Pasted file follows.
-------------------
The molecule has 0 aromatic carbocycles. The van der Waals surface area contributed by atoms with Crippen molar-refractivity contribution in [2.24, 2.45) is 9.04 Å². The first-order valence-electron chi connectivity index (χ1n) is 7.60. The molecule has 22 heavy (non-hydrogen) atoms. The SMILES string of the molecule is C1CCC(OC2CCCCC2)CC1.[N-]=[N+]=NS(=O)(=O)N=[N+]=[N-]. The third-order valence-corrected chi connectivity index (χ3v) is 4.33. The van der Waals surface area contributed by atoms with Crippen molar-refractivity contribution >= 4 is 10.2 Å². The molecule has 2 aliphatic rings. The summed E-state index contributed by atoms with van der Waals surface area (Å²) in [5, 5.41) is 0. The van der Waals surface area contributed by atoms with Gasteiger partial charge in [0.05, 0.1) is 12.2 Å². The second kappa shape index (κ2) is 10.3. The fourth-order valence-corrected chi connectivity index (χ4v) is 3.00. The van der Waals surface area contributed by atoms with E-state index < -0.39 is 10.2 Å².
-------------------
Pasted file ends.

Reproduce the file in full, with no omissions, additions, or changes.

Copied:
The molecule has 0 aromatic carbocycles. The van der Waals surface area contributed by atoms with Crippen molar-refractivity contribution in [2.24, 2.45) is 9.04 Å². The first-order valence-electron chi connectivity index (χ1n) is 7.60. The molecule has 22 heavy (non-hydrogen) atoms. The SMILES string of the molecule is C1CCC(OC2CCCCC2)CC1.[N-]=[N+]=NS(=O)(=O)N=[N+]=[N-]. The third-order valence-corrected chi connectivity index (χ3v) is 4.33. The van der Waals surface area contributed by atoms with Crippen molar-refractivity contribution >= 4 is 10.2 Å². The molecule has 2 aliphatic rings. The summed E-state index contributed by atoms with van der Waals surface area (Å²) in [5, 5.41) is 0. The van der Waals surface area contributed by atoms with Gasteiger partial charge in [0.05, 0.1) is 12.2 Å². The second kappa shape index (κ2) is 10.3. The fourth-order valence-corrected chi connectivity index (χ4v) is 3.00. The van der Waals surface area contributed by atoms with E-state index < -0.39 is 10.2 Å².